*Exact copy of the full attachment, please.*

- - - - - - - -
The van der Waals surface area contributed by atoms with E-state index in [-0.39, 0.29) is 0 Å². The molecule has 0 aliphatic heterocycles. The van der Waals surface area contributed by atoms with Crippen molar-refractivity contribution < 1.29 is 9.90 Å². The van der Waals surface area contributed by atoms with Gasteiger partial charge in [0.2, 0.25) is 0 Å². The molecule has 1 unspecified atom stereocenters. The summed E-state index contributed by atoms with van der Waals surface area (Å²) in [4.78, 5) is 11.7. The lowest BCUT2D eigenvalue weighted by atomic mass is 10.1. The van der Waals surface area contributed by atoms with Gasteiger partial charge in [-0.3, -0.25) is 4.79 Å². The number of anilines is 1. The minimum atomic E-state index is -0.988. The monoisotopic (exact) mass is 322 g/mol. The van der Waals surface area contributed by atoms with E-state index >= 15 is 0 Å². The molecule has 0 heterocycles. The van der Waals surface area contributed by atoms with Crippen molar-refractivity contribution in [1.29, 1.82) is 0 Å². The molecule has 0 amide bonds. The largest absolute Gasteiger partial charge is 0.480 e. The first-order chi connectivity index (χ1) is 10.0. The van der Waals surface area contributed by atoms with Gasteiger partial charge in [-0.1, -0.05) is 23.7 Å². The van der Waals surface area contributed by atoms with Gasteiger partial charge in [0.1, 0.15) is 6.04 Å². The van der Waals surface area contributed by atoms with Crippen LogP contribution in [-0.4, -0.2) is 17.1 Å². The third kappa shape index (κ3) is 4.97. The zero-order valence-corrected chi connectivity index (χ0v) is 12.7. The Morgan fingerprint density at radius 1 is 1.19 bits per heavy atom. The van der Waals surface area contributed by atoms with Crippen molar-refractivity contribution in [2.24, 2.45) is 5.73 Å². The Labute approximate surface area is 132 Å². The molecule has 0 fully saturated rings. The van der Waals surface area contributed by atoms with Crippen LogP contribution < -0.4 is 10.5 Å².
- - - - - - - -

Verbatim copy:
The van der Waals surface area contributed by atoms with E-state index in [-0.39, 0.29) is 0 Å². The molecule has 0 aliphatic heterocycles. The van der Waals surface area contributed by atoms with Crippen molar-refractivity contribution < 1.29 is 9.90 Å². The van der Waals surface area contributed by atoms with Gasteiger partial charge in [0.2, 0.25) is 0 Å². The molecule has 1 unspecified atom stereocenters. The summed E-state index contributed by atoms with van der Waals surface area (Å²) in [4.78, 5) is 11.7. The lowest BCUT2D eigenvalue weighted by atomic mass is 10.1. The van der Waals surface area contributed by atoms with Gasteiger partial charge in [-0.3, -0.25) is 4.79 Å². The number of anilines is 1. The minimum atomic E-state index is -0.988. The monoisotopic (exact) mass is 322 g/mol. The van der Waals surface area contributed by atoms with E-state index >= 15 is 0 Å². The molecule has 0 heterocycles. The van der Waals surface area contributed by atoms with Crippen molar-refractivity contribution in [1.29, 1.82) is 0 Å². The molecule has 0 amide bonds. The largest absolute Gasteiger partial charge is 0.480 e. The first-order chi connectivity index (χ1) is 10.0. The van der Waals surface area contributed by atoms with Gasteiger partial charge in [-0.1, -0.05) is 23.7 Å². The van der Waals surface area contributed by atoms with Gasteiger partial charge in [0.1, 0.15) is 6.04 Å². The van der Waals surface area contributed by atoms with Crippen LogP contribution in [-0.4, -0.2) is 17.1 Å². The third kappa shape index (κ3) is 4.97. The zero-order valence-corrected chi connectivity index (χ0v) is 12.7. The Morgan fingerprint density at radius 1 is 1.19 bits per heavy atom. The van der Waals surface area contributed by atoms with Crippen molar-refractivity contribution in [2.24, 2.45) is 5.73 Å². The Labute approximate surface area is 132 Å². The molecule has 0 fully saturated rings. The van der Waals surface area contributed by atoms with Crippen LogP contribution < -0.4 is 10.5 Å².